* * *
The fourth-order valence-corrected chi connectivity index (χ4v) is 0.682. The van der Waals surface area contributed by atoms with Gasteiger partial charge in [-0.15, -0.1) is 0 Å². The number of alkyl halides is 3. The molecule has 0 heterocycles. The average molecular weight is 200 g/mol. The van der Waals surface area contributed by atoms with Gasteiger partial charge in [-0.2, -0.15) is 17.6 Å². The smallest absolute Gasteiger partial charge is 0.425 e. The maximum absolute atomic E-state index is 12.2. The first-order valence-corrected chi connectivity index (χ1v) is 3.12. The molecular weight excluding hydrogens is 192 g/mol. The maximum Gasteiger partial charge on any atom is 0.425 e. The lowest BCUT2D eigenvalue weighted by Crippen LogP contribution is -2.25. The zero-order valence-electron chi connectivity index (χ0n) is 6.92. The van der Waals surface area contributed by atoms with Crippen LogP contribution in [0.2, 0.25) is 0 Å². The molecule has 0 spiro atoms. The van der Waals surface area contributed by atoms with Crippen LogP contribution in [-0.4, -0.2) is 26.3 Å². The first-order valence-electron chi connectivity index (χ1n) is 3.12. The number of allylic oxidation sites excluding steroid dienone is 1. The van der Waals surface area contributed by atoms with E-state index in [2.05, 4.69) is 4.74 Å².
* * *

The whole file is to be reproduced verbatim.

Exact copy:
The fourth-order valence-corrected chi connectivity index (χ4v) is 0.682. The van der Waals surface area contributed by atoms with Gasteiger partial charge in [-0.15, -0.1) is 0 Å². The number of alkyl halides is 3. The molecule has 0 heterocycles. The average molecular weight is 200 g/mol. The van der Waals surface area contributed by atoms with Gasteiger partial charge in [-0.2, -0.15) is 17.6 Å². The smallest absolute Gasteiger partial charge is 0.425 e. The maximum absolute atomic E-state index is 12.2. The first-order valence-corrected chi connectivity index (χ1v) is 3.12. The molecular weight excluding hydrogens is 192 g/mol. The maximum Gasteiger partial charge on any atom is 0.425 e. The lowest BCUT2D eigenvalue weighted by Crippen LogP contribution is -2.25. The zero-order valence-electron chi connectivity index (χ0n) is 6.92. The van der Waals surface area contributed by atoms with Crippen LogP contribution in [0.2, 0.25) is 0 Å². The molecule has 0 spiro atoms. The van der Waals surface area contributed by atoms with Crippen LogP contribution in [-0.4, -0.2) is 26.3 Å². The first-order valence-electron chi connectivity index (χ1n) is 3.12. The number of allylic oxidation sites excluding steroid dienone is 1. The van der Waals surface area contributed by atoms with E-state index in [2.05, 4.69) is 4.74 Å².